Pitkin County mulls bumping up open space tax levy
September 6, 2011
ASPEN – Pitkin County Open Space and Trails officials would like to see the program’s mill levy restored to the full amount authorized by voters, but county commissioners weren’t willing to endorse the boost in tax collection on Tuesday.
After a lengthy closed-door meeting with the Open Space and Trails board of trustees – one that likely included discussion of potential open space acquisitions – most commissioners said they want more time to decide what to do with the mill levy that supports the program.
Commissioner Jack Hatfield, however, gave the suggestion to boost the mill levy back up after a two-year reduction to provide tax relief a thumbs-down.
“The world out there isn’t really much better,” he said. “Times are still tough. It’s only nickels and dimes maybe for some people, but the little guy still feels it, too.”
“It might be valuable to look at some moderation,” said Commissioner Rachel Richards, indicating that she’d like to consider something between the level of the mill levy as it’s currently set and the full amount voters authorized the program to collect.
Voters have OK’d a property tax rate of 3.75 mills for the open space program, but when property values shot up, commissioners cut the rate to 3.351 mills, effective in 2010 and 2011. The program collected about $12.4 million in gross revenues this year, as opposed to the $14 million it would have collected with the full mill levy in place, according to Tom Oken, county treasurer.
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Now that property values have dropped about 25 percent, the current levy would produce about $9.3 million in gross revenues next year. If the levy goes back up to 3.75 mills, the program would collect a projected $10.5 million next year – up about 1 percent from what the program collected in 2009, before the mill levy was reduced, according to Oken.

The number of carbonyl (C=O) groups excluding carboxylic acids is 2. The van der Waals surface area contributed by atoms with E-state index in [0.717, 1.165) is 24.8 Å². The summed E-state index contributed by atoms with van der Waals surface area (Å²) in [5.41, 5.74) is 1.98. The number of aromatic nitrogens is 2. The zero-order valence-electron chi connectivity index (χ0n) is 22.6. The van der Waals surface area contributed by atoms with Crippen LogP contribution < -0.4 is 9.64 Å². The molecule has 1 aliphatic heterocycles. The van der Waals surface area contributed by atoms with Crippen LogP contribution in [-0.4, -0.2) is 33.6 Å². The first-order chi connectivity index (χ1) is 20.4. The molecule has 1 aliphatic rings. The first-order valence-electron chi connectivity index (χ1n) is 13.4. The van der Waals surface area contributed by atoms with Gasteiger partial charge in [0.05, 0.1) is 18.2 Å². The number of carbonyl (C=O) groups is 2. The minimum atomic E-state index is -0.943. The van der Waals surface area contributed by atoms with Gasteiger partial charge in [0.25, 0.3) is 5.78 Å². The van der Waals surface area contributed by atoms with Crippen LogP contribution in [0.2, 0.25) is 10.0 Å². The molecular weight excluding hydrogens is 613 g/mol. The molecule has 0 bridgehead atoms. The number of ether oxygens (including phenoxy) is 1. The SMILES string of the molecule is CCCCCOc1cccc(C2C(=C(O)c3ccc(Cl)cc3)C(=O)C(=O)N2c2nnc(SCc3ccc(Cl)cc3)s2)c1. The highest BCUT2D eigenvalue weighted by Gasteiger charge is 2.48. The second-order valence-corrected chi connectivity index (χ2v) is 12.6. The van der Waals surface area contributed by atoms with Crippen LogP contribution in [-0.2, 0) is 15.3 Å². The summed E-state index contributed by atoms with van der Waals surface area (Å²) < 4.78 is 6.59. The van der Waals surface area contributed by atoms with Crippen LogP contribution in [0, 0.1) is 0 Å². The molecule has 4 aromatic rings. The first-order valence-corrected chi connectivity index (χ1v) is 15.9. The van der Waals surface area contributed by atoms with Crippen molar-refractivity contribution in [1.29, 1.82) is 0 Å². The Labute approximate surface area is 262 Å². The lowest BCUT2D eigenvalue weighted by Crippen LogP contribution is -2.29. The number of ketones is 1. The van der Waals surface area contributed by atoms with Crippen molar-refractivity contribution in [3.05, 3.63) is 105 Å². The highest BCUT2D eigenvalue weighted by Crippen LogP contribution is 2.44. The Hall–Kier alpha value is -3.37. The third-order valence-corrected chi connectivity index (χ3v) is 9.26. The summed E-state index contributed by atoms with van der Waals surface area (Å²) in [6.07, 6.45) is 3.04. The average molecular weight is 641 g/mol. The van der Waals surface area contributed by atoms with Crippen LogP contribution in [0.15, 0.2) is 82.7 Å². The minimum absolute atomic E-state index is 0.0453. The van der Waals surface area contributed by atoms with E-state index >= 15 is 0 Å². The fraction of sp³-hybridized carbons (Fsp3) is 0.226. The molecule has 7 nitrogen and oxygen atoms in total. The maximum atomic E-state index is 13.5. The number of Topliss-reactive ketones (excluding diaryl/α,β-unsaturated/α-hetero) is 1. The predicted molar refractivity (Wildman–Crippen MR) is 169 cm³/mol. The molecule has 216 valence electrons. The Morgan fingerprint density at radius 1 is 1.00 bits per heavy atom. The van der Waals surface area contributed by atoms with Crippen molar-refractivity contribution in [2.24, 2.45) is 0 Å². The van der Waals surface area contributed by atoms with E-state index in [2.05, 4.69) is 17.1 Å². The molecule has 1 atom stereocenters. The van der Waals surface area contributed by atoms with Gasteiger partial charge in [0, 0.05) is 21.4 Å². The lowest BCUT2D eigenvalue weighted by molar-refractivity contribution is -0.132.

“As staff, we recommend that’s where the county should be headed,” he said.
“For 18 of the last 20 years, we have collected the entire open space mill,” said Dale Will, Open Space and Trails director. He argued against reducing the tax levy two years ago, suggesting the higher revenues would give the county greater buying power at a time when property values were falling. Usually, tax revenues lag behind rising values, he said at the time.
Open Space and Trails tax revenues go to the acquisition, improvement and maintenance of open space and trails, as well as paying off existing debt and paying the program’s administrative costs, including staff expenses.
Commissioner Rob Ittner said he’d like to look at the program’s untapped borrowing potential – which would allow it to borrow money to fund acquisitions if it doesn’t have sufficient cash on hand – when he considers how to set the program’s mill levy for 2012.
Commissioner George Newman wanted to know what expenses are in the offing in terms of additional staff and other endeavors.
No new staff is planned in 2012, Will said. The program’s work next year will include a master plan for the Rio Grande Trail. A recent user survey indicates public support for paving the unpaved stretch below Aspen as well as new or improved connections to the trail – from the Aspen Business Center, Brush Creek and Lazy Glen areas, for example.
Commissioners expect to discuss the program’s mill levy again; the decision weighs into the Open Space and Trails budget for 2012.